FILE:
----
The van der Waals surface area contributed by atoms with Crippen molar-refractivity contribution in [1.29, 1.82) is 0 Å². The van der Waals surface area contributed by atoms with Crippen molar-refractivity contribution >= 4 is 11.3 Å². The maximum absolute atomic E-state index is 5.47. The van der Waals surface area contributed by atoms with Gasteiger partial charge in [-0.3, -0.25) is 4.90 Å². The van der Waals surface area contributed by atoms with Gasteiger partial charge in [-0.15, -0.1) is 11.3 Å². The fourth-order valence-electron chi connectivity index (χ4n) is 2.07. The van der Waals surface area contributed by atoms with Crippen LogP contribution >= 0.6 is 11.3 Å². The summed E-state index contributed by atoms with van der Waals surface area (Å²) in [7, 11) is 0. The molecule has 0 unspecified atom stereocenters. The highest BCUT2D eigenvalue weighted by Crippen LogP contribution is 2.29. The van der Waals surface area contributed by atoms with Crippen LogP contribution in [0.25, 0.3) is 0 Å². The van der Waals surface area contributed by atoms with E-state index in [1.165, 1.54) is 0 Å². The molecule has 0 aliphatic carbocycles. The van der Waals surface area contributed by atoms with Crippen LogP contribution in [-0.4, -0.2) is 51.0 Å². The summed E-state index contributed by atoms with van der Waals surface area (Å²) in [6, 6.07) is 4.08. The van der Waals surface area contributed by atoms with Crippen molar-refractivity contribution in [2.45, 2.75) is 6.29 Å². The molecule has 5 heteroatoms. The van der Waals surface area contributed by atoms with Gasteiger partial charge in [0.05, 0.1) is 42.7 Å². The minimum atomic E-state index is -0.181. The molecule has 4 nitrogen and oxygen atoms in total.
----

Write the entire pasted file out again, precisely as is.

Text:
The van der Waals surface area contributed by atoms with Crippen molar-refractivity contribution in [1.29, 1.82) is 0 Å². The van der Waals surface area contributed by atoms with Crippen molar-refractivity contribution >= 4 is 11.3 Å². The maximum absolute atomic E-state index is 5.47. The van der Waals surface area contributed by atoms with Gasteiger partial charge in [-0.3, -0.25) is 4.90 Å². The van der Waals surface area contributed by atoms with Gasteiger partial charge in [-0.15, -0.1) is 11.3 Å². The fourth-order valence-electron chi connectivity index (χ4n) is 2.07. The van der Waals surface area contributed by atoms with Crippen LogP contribution >= 0.6 is 11.3 Å². The summed E-state index contributed by atoms with van der Waals surface area (Å²) in [7, 11) is 0. The molecule has 0 unspecified atom stereocenters. The highest BCUT2D eigenvalue weighted by Crippen LogP contribution is 2.29. The van der Waals surface area contributed by atoms with Crippen LogP contribution in [0.25, 0.3) is 0 Å². The van der Waals surface area contributed by atoms with E-state index in [1.165, 1.54) is 0 Å². The molecule has 0 aliphatic carbocycles. The van der Waals surface area contributed by atoms with Crippen LogP contribution in [-0.4, -0.2) is 51.0 Å². The summed E-state index contributed by atoms with van der Waals surface area (Å²) in [6, 6.07) is 4.08. The van der Waals surface area contributed by atoms with Crippen molar-refractivity contribution in [2.45, 2.75) is 6.29 Å². The molecule has 5 heteroatoms. The van der Waals surface area contributed by atoms with Gasteiger partial charge in [0.05, 0.1) is 42.7 Å². The minimum atomic E-state index is -0.181. The molecule has 4 nitrogen and oxygen atoms in total.